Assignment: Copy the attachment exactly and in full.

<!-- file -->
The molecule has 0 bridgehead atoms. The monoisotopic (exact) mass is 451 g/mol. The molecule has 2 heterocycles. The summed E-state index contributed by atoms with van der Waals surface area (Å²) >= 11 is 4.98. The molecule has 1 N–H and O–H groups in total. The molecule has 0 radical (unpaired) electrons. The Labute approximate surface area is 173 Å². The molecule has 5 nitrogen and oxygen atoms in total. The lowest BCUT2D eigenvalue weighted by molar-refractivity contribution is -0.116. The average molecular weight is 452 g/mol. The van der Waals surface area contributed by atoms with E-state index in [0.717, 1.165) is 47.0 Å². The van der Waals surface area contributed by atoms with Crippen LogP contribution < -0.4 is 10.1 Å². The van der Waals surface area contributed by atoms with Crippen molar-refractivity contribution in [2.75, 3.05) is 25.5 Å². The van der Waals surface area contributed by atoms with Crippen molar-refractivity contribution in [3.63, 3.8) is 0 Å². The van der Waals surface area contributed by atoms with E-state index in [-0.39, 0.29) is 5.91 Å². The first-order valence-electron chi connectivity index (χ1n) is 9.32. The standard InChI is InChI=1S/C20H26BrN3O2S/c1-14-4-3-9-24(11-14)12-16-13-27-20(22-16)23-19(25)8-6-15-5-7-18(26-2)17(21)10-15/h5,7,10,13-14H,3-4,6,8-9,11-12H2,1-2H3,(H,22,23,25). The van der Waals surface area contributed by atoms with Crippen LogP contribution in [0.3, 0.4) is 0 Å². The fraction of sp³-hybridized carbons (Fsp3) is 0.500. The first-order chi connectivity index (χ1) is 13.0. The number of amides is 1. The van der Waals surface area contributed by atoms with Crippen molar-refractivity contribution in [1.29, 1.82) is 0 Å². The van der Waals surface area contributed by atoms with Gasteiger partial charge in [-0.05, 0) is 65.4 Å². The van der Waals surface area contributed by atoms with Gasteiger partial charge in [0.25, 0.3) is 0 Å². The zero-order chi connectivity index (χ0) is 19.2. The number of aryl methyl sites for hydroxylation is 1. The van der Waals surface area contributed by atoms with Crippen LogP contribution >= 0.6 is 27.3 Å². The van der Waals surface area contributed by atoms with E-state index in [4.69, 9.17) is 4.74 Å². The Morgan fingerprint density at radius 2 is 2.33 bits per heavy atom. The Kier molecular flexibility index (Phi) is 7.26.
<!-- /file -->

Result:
The molecule has 0 bridgehead atoms. The monoisotopic (exact) mass is 451 g/mol. The molecule has 2 heterocycles. The summed E-state index contributed by atoms with van der Waals surface area (Å²) >= 11 is 4.98. The molecule has 1 N–H and O–H groups in total. The molecule has 0 radical (unpaired) electrons. The Labute approximate surface area is 173 Å². The molecule has 5 nitrogen and oxygen atoms in total. The lowest BCUT2D eigenvalue weighted by molar-refractivity contribution is -0.116. The average molecular weight is 452 g/mol. The van der Waals surface area contributed by atoms with E-state index in [0.717, 1.165) is 47.0 Å². The van der Waals surface area contributed by atoms with Crippen LogP contribution < -0.4 is 10.1 Å². The van der Waals surface area contributed by atoms with Crippen molar-refractivity contribution in [2.75, 3.05) is 25.5 Å². The van der Waals surface area contributed by atoms with Crippen molar-refractivity contribution in [3.63, 3.8) is 0 Å². The van der Waals surface area contributed by atoms with E-state index in [-0.39, 0.29) is 5.91 Å². The first-order valence-electron chi connectivity index (χ1n) is 9.32. The standard InChI is InChI=1S/C20H26BrN3O2S/c1-14-4-3-9-24(11-14)12-16-13-27-20(22-16)23-19(25)8-6-15-5-7-18(26-2)17(21)10-15/h5,7,10,13-14H,3-4,6,8-9,11-12H2,1-2H3,(H,22,23,25). The van der Waals surface area contributed by atoms with Crippen LogP contribution in [0.3, 0.4) is 0 Å². The fraction of sp³-hybridized carbons (Fsp3) is 0.500. The first-order chi connectivity index (χ1) is 13.0. The number of amides is 1. The van der Waals surface area contributed by atoms with Crippen molar-refractivity contribution in [1.29, 1.82) is 0 Å². The van der Waals surface area contributed by atoms with Gasteiger partial charge in [-0.05, 0) is 65.4 Å². The van der Waals surface area contributed by atoms with Gasteiger partial charge in [0.25, 0.3) is 0 Å². The zero-order chi connectivity index (χ0) is 19.2. The number of aryl methyl sites for hydroxylation is 1. The van der Waals surface area contributed by atoms with Crippen LogP contribution >= 0.6 is 27.3 Å². The van der Waals surface area contributed by atoms with E-state index in [4.69, 9.17) is 4.74 Å². The Morgan fingerprint density at radius 2 is 2.33 bits per heavy atom. The Kier molecular flexibility index (Phi) is 7.26.